WCX 2024: Two Approaches to Mobility Engineering

Research report addresses how newcomers and traditional players pursue mobility engineering.

By the end of this decade, start-up and traditional automotive companies will have significant overlap in their approaches. (Tesla)

A few years ago, traditional automotive companies basically shrugged their shoulders at EV newcomers. But traditionalist viewpoints are changing. “They’re learning from each other now,” said Sven Beiker, managing director of Silicon Valley Mobility, an automotive consulting firm. Beiker, an automotive engineer, spoke with SAE Media about mobility engineering prior to his Knowledge Bar session at the 2024 WCX event. Beiker’s session will be at 10 a.m. Tuesday, April 16.

Sven Beiker, managing director of Silicon Valley Mobility, presents at the Knowledge Bar at WCX 2024 on Tuesday, April 16.

Established automakers are exceedingly practiced at R&D, design, engineering, manufacturing and distribution. “And that process is sometimes overlooked, dismissed, ignored,” Beiker said. “But making automobiles is a huge deal. It’s not easy to bring a new vehicle to the market and make money.”

As start-up automotive companies began their journey in the early 2000s, they immediately hit supply chain roadblocks, including concerns about their long-term business viability and cash flow for purchases. “In a way, the traditional automotive industry forced automotive newcomers to think differently because they didn’t have access to the same technologies,” Beiker said. For many mobility newcomers, the logical approach was doing tasks in-house. “Newcomers are typically more vertically integrated than established vehicle manufacturers,” he said.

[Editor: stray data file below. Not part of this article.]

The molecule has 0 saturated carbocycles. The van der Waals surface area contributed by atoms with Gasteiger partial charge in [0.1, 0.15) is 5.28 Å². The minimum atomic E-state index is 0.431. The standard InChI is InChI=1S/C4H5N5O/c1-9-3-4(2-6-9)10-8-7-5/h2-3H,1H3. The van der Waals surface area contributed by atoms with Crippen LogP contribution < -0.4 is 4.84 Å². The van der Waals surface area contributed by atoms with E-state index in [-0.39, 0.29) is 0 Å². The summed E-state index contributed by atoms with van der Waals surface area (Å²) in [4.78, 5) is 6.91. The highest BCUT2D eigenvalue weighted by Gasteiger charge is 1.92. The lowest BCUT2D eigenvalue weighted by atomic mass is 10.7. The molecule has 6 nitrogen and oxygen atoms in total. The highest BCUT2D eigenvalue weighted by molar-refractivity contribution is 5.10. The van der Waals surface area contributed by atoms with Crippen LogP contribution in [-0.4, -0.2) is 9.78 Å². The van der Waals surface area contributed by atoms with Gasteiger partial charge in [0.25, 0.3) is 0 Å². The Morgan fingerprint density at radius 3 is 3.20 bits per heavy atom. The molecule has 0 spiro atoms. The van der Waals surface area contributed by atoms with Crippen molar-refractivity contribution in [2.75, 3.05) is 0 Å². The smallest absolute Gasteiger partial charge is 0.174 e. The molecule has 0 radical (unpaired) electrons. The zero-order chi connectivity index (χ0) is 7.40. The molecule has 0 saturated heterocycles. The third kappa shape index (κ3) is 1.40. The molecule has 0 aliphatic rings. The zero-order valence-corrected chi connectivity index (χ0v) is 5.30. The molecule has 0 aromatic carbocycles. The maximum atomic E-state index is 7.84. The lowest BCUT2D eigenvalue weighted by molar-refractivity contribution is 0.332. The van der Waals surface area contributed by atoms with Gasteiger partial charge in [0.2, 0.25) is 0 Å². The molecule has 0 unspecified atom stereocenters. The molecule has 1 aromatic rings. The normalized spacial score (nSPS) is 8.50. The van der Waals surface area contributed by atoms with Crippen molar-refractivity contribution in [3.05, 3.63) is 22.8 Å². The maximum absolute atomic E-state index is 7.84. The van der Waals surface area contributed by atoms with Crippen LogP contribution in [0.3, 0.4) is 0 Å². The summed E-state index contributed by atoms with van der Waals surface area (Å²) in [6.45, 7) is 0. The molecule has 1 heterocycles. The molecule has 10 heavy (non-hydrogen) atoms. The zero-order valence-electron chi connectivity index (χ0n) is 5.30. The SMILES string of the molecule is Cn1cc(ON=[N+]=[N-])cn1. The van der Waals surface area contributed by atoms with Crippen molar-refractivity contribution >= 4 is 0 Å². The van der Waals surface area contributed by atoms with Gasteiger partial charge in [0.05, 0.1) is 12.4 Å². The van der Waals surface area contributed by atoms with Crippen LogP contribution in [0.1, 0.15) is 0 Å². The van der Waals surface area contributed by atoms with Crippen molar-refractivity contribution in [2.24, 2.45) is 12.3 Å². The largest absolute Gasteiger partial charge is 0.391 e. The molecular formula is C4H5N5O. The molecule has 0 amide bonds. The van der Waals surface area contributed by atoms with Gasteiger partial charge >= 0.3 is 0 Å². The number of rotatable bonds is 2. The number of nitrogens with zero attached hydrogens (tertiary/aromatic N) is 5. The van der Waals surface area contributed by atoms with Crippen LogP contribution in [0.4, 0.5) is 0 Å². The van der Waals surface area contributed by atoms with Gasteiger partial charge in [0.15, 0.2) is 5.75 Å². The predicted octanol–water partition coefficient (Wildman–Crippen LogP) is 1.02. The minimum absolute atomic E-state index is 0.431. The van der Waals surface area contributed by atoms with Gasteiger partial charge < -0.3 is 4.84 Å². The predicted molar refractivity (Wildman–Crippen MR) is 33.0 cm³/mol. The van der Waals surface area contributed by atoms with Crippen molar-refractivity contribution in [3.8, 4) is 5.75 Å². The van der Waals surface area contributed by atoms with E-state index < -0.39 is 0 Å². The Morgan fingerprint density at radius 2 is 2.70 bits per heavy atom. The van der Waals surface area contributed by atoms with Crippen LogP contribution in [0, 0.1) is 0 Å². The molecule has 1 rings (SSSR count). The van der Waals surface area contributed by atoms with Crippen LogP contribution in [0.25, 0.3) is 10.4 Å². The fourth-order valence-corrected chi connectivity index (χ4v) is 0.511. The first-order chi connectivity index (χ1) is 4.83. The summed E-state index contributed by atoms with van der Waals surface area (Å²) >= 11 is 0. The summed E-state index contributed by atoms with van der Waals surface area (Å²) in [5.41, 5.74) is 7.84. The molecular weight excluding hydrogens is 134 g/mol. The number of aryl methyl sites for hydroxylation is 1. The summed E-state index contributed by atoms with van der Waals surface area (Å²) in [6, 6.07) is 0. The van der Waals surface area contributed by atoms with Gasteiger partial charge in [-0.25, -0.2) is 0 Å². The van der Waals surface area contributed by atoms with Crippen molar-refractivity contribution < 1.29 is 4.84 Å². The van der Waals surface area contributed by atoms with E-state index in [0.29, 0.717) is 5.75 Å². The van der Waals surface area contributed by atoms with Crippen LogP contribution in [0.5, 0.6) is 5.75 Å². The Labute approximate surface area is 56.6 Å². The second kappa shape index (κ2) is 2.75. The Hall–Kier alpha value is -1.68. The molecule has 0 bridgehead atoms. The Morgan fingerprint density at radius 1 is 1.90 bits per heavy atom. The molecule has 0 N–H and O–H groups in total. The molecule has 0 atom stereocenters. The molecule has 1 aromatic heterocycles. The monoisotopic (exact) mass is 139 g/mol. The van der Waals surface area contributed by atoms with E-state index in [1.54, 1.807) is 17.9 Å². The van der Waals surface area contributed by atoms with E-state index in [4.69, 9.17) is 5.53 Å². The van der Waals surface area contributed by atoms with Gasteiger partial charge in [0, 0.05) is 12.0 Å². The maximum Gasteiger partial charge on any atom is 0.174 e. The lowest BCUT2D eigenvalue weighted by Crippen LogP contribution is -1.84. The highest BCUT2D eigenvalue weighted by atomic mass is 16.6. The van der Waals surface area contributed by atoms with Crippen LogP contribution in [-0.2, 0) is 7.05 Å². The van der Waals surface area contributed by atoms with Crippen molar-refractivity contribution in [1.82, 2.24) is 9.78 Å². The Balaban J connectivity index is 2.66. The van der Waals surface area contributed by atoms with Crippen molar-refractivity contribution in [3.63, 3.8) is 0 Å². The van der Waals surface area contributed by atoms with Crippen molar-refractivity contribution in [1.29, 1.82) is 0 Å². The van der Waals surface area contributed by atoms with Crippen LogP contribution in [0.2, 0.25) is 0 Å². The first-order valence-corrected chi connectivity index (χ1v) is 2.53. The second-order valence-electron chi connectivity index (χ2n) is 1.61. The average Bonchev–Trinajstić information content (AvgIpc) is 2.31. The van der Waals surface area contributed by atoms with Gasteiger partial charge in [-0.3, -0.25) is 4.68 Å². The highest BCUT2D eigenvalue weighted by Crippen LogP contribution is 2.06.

While traditional automakers have been using software for decades, newcomers dove headfirst into the digital world. “With software, you can iterate much more quickly and much more often. You can also be more innovative with designs because coding something new goes much faster than building new hardware,” Beiker said.

With an emphasis on designing in virtual environments, newcomers recruited software and technology specialists from the computer, consumer electronics, artificial intelligence, cloud services and other digital domains. “Newcomers don’t have historic baggage,” Beiker said. “They are in a much better position to think outside-the-box.” With a slight push from newcomers, traditional automotive companies are becoming more nimble thinkers. “But if you’ve been doing something for years and years — if not decades — then it’s hard to do it differently,” he said.

By the end of this decade, start-up and traditional automotive companies will have significant overlap in how they approach mobility engineering. “The lines are going to become more blurred,” Beiker predicts, adding, “The automotive industry needs both the traditional players and the newcomers.”